Discuss the idea of acting in Hamlet. How is Hamlet acting and playing different roles as the play progresses?

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Some Shakespeare scholars assert that Hamlet assumes a number of different roles throughout the play and that he appears in different personas to different characters, depending on how he wants to deceive each of them or obtain information from them. Other scholars argue that Hamlet assumes only one role but...

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Some Shakespeare scholars assert that Hamlet assumes a number of different roles throughout the play and that he appears in different personas to different characters, depending on how he wants to deceive each of them or obtain information from them. Other scholars argue that Hamlet assumes only one role but that all of the major characters in the play are deceived by the "antic disposition" that he puts on after he sees his father's ghost (1.5.191–192).

If Hamlet does, in fact, assume different roles throughout the play or put on an "antic disposition," he's not very good at it.

The "antic disposition" that Hamlet assumes at different times in the play is amateurish at best, and his attempt to appear mad is simply embarrassing for someone in Hamlet's position and with his intelligence.

Hamlet's appearance to Ophelia

with his doublet all unbraced;
No hat upon his head; his stockings foul'd,
Ungarter'd, and down-gyved to his ancle. (12.1.88–90)

and his "piteous and profound" sighs (2.1.89–90, 106) is rank overacting of the kind that Hamlet cautions the players against in his "Speak the speech" lecture in act 3, scene 2.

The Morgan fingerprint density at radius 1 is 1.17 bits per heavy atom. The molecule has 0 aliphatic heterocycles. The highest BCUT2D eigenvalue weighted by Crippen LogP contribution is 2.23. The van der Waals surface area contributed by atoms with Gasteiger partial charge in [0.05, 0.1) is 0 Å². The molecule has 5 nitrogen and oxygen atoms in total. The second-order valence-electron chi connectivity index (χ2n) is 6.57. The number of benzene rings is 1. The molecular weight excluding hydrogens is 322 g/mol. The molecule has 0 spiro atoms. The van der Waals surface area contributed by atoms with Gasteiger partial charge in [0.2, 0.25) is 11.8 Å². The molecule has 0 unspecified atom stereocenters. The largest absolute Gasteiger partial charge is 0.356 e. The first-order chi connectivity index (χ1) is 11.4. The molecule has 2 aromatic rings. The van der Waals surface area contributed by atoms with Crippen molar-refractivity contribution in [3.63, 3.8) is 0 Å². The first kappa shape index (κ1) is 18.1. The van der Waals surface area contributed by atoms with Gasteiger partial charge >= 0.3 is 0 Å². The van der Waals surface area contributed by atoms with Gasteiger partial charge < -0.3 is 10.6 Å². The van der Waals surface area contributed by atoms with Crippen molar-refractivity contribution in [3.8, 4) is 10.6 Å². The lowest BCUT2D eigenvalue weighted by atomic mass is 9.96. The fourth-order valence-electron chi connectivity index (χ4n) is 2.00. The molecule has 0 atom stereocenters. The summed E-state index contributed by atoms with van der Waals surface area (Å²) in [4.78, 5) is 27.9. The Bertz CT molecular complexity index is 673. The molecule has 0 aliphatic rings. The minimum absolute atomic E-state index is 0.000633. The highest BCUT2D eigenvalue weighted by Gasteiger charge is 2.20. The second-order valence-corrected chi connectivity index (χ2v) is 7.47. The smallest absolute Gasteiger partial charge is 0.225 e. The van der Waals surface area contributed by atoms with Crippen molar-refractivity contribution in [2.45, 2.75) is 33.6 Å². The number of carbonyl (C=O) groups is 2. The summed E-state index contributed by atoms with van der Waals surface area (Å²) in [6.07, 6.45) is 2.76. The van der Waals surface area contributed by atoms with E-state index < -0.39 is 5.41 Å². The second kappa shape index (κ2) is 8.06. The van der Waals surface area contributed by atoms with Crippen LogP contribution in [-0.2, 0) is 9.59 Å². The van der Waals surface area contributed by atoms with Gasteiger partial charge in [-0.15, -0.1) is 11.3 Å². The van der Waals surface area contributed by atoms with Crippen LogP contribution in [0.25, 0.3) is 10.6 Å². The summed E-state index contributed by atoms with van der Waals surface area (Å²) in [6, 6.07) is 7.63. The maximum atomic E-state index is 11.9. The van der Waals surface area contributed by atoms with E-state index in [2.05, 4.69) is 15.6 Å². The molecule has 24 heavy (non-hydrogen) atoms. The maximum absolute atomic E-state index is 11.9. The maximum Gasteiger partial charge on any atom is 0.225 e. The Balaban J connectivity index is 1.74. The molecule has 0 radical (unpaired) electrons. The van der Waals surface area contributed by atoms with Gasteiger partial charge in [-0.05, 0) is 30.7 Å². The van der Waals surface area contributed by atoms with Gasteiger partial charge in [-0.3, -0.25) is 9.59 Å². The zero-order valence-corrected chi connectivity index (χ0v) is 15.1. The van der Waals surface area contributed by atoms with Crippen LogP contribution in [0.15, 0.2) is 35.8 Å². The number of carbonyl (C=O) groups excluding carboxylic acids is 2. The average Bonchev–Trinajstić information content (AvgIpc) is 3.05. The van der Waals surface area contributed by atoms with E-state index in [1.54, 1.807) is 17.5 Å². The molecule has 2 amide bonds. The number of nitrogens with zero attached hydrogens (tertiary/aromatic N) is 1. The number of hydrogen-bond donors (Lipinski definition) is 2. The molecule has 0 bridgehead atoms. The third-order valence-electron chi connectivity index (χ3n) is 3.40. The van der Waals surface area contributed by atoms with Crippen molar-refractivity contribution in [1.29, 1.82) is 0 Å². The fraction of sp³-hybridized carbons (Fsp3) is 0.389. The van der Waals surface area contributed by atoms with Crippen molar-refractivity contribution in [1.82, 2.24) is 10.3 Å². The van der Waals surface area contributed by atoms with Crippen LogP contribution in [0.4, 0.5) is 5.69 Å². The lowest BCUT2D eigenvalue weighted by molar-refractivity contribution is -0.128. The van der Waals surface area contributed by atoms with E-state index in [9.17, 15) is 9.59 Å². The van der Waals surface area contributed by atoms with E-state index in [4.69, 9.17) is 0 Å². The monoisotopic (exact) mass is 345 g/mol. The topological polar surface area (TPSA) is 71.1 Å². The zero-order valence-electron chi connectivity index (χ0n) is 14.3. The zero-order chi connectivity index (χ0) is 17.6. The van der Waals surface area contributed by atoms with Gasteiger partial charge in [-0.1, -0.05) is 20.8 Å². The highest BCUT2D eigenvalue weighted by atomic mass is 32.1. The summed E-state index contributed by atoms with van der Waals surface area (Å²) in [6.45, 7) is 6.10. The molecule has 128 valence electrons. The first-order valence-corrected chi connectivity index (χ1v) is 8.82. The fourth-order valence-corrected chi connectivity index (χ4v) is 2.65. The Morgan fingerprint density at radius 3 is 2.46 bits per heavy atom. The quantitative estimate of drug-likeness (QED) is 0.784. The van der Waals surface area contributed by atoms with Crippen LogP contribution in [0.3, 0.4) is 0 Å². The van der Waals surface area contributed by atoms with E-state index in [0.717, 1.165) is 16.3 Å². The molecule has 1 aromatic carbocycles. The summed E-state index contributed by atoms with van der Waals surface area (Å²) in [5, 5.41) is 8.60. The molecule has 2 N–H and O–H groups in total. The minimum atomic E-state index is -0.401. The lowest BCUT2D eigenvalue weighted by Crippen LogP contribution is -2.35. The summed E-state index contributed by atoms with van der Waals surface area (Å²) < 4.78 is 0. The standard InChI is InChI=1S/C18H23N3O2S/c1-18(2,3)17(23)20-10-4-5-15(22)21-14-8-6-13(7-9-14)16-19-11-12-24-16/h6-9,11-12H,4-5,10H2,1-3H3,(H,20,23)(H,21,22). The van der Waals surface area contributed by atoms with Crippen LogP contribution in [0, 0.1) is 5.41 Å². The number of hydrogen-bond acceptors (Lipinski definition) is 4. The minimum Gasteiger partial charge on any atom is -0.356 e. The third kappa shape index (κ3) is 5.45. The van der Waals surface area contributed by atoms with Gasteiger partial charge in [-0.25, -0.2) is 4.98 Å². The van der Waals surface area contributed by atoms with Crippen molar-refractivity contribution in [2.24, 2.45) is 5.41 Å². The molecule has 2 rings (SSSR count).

Hamlet's "antic disposition" act is wholly inconsistent, and he has trouble sustaining it for any appreciable length of time. Hamlet tires of his witty repartee with Rosencrantz and Guildenstern in act 2, scene 2, and he's quickly bored playing words with Polonius about clouds shaped like camels later in the same scene. It's as if Hamlet's heart really isn't in the play-acting, and sometimes he just gives up trying to sustain it.

Polonius seems to think that Hamlet might be trying too hard to appear mad and suspects there's more to Hamlet's behavior than meets the eye.

LORD POLONIUS. [Aside] Though this be madness, yet there is a method in't. (2.2.216–217)

Claudius isn't at all convinced of Hamlet's "madness." He's more concerned about Hamlet's motivations for appearing to be mad, which might negatively affect his own safety.

CLAUDIUS. Nor do we find him forward to be sounded,
But with a crafty madness keeps aloof
When we would bring him on to some confession
Of his true state. (3.1.172–176)

Guildenstern isn't the brightest or most astute character in the play, but he sees right through Hamlet's madness act.

GUILDENSTERN. Nor do we find him forward to be sounded,
But with a crafty madness keeps aloof
When we would bring him on to some confession
Of his true state.

GERTRUDE. Did he receive you well?

ROSENCRANTZ. Most like a gentleman.

GUILDENSTERN. But with much forcing of his disposition. (3.1.7–13)

Hamlet really doesn't have much method to his madness. He has no plan. He simply reacts to the people around him and the situations in which he finds himself.

Hamlet doesn't actually assume another role in the play. No other character in the play says that Hamlet has become someone else or changed his essential character. Hamlet simply acts more like himself, accentuating his own worse personality traits, almost like a caricature of himself.

Even Ophelia, who gets the worst of Hamlet's overacting, wonders what's happened to Hamlet, not who or what he's become.

OPHELIA. O, help him, you sweet heavens! ...

O heavenly powers, restore him! ...

O, what a noble mind is here o'erthrown!
The courtier's, scholar's, soldier's, eye, tongue, sword,
The expectancy and rose of the fair state,
The glass of fashion and the mould of form,
The observed of all observers, quite, quite down! (3.1.143, 150, 159–163)

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